Right wheel : PortB, pin 4, Output Compare Register : OC2A, TinkerKit Conn: O1

Left wheel : PortH, pin 6, Output Compare Register : OC2B, TinkerKit Conn: O2

I spend all day on the internet finding anything that would help out, but i didn't have any luck.

• It's not wrong, but I just want to confirm something. You are using Arduino right? because your code does not seems like one – dhimaspw Nov 23 '16 at 1:22
• You may ask your teacher if it's okay to use the Arduino platform or servo libraries. Possibly it is, possibly he wants you to implement it in a low level fashion. – Paul Nov 23 '16 at 7:09
• Don't cross post on multiple SE sites. Your other question was already put on hold for being off topic, but you asked here before that. – gre_gor Nov 23 '16 at 14:07
• Because i din't know that we have this page. – twistedhat Nov 23 '16 at 19:21

||-----PWM Register Explanation-----||

It will be easier to explain with an example.
Here is a sample of Timer setup on ATMega2560 (assuming that is the one you use due to the tag "Arduino-mega") based on datasheet section 20 : 8-bit Timer/Counter2 with PWM and Asynchronous :Operation:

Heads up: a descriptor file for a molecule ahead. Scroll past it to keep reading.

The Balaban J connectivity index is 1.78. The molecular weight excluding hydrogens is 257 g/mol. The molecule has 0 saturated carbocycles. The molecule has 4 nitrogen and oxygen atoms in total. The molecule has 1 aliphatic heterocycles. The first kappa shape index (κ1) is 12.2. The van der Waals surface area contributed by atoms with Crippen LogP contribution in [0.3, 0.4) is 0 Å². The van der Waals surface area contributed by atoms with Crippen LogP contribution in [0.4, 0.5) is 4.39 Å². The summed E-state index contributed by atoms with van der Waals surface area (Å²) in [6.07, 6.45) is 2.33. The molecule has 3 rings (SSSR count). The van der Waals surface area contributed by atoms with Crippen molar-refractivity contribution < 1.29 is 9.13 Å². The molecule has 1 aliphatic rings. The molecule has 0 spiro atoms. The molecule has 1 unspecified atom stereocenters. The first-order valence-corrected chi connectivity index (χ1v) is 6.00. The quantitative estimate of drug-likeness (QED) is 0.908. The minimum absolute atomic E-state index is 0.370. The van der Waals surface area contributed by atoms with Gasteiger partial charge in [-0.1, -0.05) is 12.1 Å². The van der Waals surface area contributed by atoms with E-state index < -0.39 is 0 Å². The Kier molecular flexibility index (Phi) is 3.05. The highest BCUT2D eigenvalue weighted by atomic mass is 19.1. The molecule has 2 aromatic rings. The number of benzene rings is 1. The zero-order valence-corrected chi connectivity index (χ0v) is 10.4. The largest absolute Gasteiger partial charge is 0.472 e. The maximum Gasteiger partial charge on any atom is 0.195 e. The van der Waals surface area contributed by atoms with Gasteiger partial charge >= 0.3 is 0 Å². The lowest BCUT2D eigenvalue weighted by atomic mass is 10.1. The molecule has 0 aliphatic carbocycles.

``````TCCR2A= 0b10110001; //set COM2A1, COM2B1, COM2B0 and WGM20
TCCR2B= 0b00000001; //set CS20
`````` • WGM22,WGM21, and WGM20 --> 001 ==> Using Phase correct PWM mode
• COM2A1, COM2A0 --> 10 ==> Clear OC2A on Compare Match when up-counting, and Set OC2A on Compare Match when down-counting
• COM2B1, COM2B0 --> 11 ==> Set OC2B on Compare Match when up-counting, and Clear OC2B on Compare Match when down-counting
• CS22, CS21 and CS 20 --> 001 ==> No clock prescaling

COM2A1, COM2A0 set the Timer2A on non-inverting mode, and COM2B1, COM2B0 set the Timer2B on inverting mode.

OCR2A and OCR2B is the duty cycle value of PWM. Because timer2 is 8 bit, so the value is ranging from 0-255. Its also the answer to your question